Ecuador says it has again suspended Julian Assange's ability to communicate with the world outside its embassy in London. The South American nation accuses him of failing to commit to an agreement not to release messages interfering with other nations' affairs.
The WikiLeaks founder has normally had internet and social media access at the embassy, where Ecuador granted him asylum and allowed him to stay continuously for nearly six years to avoid an arrest warrant.
But Ecuador says it cut off his outside communications access -- for at least the second time in two years -- on Tuesday.
"The government of Ecuador has suspended all systems that allow Julian Assange to communicate outside the Ecuadorian Embassy in London," Ecuador's statement, released Wednesday, reads.
"This decision was taken due to Assange's failure to commit to the written agreement he agreed with the government at the end of 2017, where he was obligated not to release any messages that would interfere with other countries' matters.
"Ecuador's government warns that Assange's behavior through his social media messages puts in risk the good relationship the country has with the UK, other EU countries and other nations."
The statement did not specify which message or messages, if any, violated the agreement.
Assange's recent tweets
Assange has been holed up at the Ecuadorian Embassy in London since 2012 in an effort to avoid a Swedish arrest warrant for alleged rape -- accusations he has always denied.
Sweden dropped the charges in May 2017, but Assange remains the subject of a UK arrest warrant.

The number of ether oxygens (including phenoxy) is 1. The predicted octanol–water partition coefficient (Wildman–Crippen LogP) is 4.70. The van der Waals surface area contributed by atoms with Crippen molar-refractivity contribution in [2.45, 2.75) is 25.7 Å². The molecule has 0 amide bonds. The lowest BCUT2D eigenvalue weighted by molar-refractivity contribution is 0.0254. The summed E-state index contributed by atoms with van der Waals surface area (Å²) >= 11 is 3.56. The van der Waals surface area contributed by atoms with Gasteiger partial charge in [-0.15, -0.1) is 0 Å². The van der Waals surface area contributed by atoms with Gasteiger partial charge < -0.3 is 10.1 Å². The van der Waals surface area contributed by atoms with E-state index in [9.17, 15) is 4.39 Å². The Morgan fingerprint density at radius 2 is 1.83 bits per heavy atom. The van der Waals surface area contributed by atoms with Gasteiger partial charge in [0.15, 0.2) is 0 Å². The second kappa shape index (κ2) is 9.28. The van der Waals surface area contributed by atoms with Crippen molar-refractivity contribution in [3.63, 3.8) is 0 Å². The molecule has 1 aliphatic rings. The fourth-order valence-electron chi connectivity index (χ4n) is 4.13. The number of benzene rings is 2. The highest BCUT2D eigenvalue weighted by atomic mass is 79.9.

Assange has recently tweeted about a wide range of subjects, including the UK's accusation that Russia was likely responsible for a nerve agent attack on a former Russian spy in Britain.
"While it is reasonable for (UK Prime Minister) Theresa May to view the Russian state as the leading suspect, so far the evidence is circumstantial & the OCPW (Organization for the Prohibition of Chemical Weapons) has not yet made any independent confirmation, permitting the Kremlin (to) push the view domestically that Russia is persecuted," Assange posted to Twitter on Monday.
His most recent Tweets, sent Tuesday, respond to an insult from Alan Duncan, a minister of state at the Foreign Office. Duncan, during a parliamentary session, called Assange a "miserable little worm" who should leave the embassy and give himself up to British justice.
"As a political prisoner detained without charge for 8 years, in violation of 2 UN rulings, I suppose I must be 'miserable'; yet nothing wrong with being a 'little' person although I'm rather tall; and better a 'worm,' a healthy creature that invigorates the soil, than a snake," Assange tweeted Tuesday.
Ecuador's relationship with Assange has been uneasy in recent years. It temporarily cut off his internet access in October 2016, citing a batch of documents that WikiLeaks released -- documents that Ecuador said targeted the 2016 US presidential election campaign.
Assange has previously expressed concern that if he leaves the Ecuadorian embassy in London, he could end up being extradited to the United States, where he fears facing the death penalty over allegations of revealing government secrets through WikiLeaks.
In December, Ecaudor granted Assange citizenship, with Foreign Minister Maria Fernanda Espinosa calling the measure "one more ring of protection" for Assange.
Espinosa in January said Ecuador would continue to pursue a dialogue with the UK to eventually remove Assange from the embassy.